What would another major win by Inbee Park do for women's golf? How will Tiger's layoff affect his chances at the Open Championship? Our experts analyze those and other pressing topics in golf in our latest edition of Monday Four-Ball.
1. What would it mean for women's golf if Inbee Park won the grand slam?
Collins: Nothing fuels popularity like a dominant force in any sport. Inbee has become that dominant force. Women's golf is a hard sell -- that's just a cold hard fact -- but just like Annika Sorenstam, Lorena Ochoa and Yani Tseng before her, Inbee can put a huge recharge into the interest of the women's game. Did I mention she's only 24?
Evans: Let's start with what it would mean for the game of golf. It's a big deal for the sport. Inbee Park has the chance at St. Andrews to be the first person, man or woman, to win four professional majors in the same year. It's important that the whole game embrace this moment, not just the women and the LPGA Tour.
Harig: It would be terrific, regardless of whether the LPGA now has five majors or not. The great thing is Park will go for No. 4 at St. Andrews, the home of golf, which makes the pursuit even more significant. The game's history is broached in these circumstances, and the fact that no player -- man or woman -- has won four professional majors in the same year speaks volumes.
2. With Tiger not playing a tournament before the Open Championship should he still be the favorite?
Collins: Heck no! But who else can you put there if you're a betting parlor? Going back 10 years when Ben Curtis shocked the world (and himself), only three guys in their 20s have won (Curtis, Woods, and Louis Oosthuizen). So much for the "young guns." And which "old guy" (over 40) are you willing to give out your cash for?
Evans: If Tiger is healthy, he should be the favorite at Muirfield. Yet with the weather and the quirks around Open Championship golf, it's such a unique week that every player is coming into an unpredictable environment that doesn't always yield itself to useful predictions. Tiger could shoot 65 and then the weather could turn and he could have another 81 like he did at Muirfield in 2002, when he was trying to win three consecutive majors.
Harig: Well, let's put aside what "favorite'' means in terms of betting. For general discussion purposes, does it mean we think he is going to win? Or is the most likely to win? With two poor performances, an injury and a lack of preparation, it is hard to pick Tiger at this point. Muirfield should be great for him, he's had a terrific year, but this is not the best way for anyone, Tiger included, to go into a major championship.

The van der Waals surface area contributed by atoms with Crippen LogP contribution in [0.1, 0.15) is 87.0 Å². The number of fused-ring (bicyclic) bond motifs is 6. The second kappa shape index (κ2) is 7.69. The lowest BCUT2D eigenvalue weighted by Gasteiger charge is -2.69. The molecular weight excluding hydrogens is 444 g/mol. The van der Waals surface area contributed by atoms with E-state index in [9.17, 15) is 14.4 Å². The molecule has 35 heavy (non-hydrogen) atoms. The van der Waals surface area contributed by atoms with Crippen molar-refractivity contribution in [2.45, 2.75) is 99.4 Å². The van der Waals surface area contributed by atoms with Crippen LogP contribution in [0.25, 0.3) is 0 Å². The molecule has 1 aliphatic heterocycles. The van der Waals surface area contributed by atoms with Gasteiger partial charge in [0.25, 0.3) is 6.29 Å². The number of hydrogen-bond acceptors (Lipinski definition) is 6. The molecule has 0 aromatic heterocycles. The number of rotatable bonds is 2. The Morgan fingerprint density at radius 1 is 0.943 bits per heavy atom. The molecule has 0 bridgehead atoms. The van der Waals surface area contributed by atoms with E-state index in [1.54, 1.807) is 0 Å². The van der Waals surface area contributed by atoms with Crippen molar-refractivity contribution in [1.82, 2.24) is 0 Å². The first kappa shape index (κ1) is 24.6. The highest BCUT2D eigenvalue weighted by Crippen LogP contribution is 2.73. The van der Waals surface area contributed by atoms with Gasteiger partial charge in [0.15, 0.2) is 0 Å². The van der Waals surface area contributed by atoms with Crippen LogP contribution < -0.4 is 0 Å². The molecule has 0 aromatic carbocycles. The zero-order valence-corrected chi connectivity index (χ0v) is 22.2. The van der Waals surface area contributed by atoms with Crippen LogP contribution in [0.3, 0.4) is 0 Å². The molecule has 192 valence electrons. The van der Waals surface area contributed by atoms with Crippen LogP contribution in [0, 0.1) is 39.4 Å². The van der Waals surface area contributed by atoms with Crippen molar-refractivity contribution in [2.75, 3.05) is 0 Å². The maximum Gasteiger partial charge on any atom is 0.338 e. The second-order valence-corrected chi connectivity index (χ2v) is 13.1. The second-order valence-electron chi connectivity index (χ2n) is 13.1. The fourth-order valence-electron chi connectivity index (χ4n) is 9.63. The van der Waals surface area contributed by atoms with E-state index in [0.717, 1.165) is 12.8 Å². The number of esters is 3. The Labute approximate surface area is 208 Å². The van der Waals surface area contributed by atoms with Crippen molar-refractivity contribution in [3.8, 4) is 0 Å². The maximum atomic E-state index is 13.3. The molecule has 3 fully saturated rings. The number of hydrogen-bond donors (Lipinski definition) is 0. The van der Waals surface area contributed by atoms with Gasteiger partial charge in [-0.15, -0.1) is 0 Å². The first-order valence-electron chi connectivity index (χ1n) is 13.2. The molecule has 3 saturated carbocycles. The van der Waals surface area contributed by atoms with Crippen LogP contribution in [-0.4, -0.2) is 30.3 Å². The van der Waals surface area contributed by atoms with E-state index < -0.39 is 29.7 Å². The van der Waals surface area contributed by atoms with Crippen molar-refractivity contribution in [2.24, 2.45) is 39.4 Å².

3. Jessica Korda fires her caddy nine holes into the second round of a major; any problem with that?
Collins: I was fired after the first round by a guy who had his wife caddie for him on Friday. That being said, it's NEVER OK to fire your caddie (or for a caddie to walk off) mid-round. By doing that, Jessica has put a label on herself that will keep her from getting the best caddie available. Who wants to work for someone that unstable, and is that kind of golfer ever going to win a major?
Evans: Korda was obviously frustrated and fed up with their arguing, so she had to do what had to be done to finish her round. But she had a problem from the outset with her caddie for it to get to that. Perhaps, she needs to examine what she needs from her caddie. She should always proceed with great caution when firing a caddie. It should never be an easy choice.
Harig: It was a horrible move, and speaks to maturity issues. Things are so bad you replace your caddie mid-round? If the relationship had deteriorated to that degree, why was a move not made before the round began? This is not the first time this has happened in golf and won't be the last, but it sure looks bad.
4. Martin Kaymer, Rory Sabbatini, Vijay Singh, Trevor Immelman ... Some big names sitting on the FedEx Cup bubble with a handful of events to play. What big-name player ends up on the outside looking in come playoff time?
Collins: Karma says Vijay should be the one on the outside looking in, but I believe Sabbatini is the one who is actually struggling the most -- including outside the ropes. It's impossible to play high-level golf when you're always wondering when the next rip on Twitter is coming.
Evans: Vijay Singh. I just don't know if his desire is still there. As hard as he continues to work, he's not getting the kind of results that made him one of the most prolific winners of his era. Age has finally caught up with him.
Harig: It is hard to believe we're at the stage to discuss the FedEx Cup, but the key is there are still two major championships remaining among the final seven weeks in the regular season, and that is where a move can be made. Singh is 130th and has plenty of time to crack the top 125, but he has no finishes better than 20th this year. But I'm looking at Louis Oosthuizen. He's 144th and had to withdraw from his past two tournaments.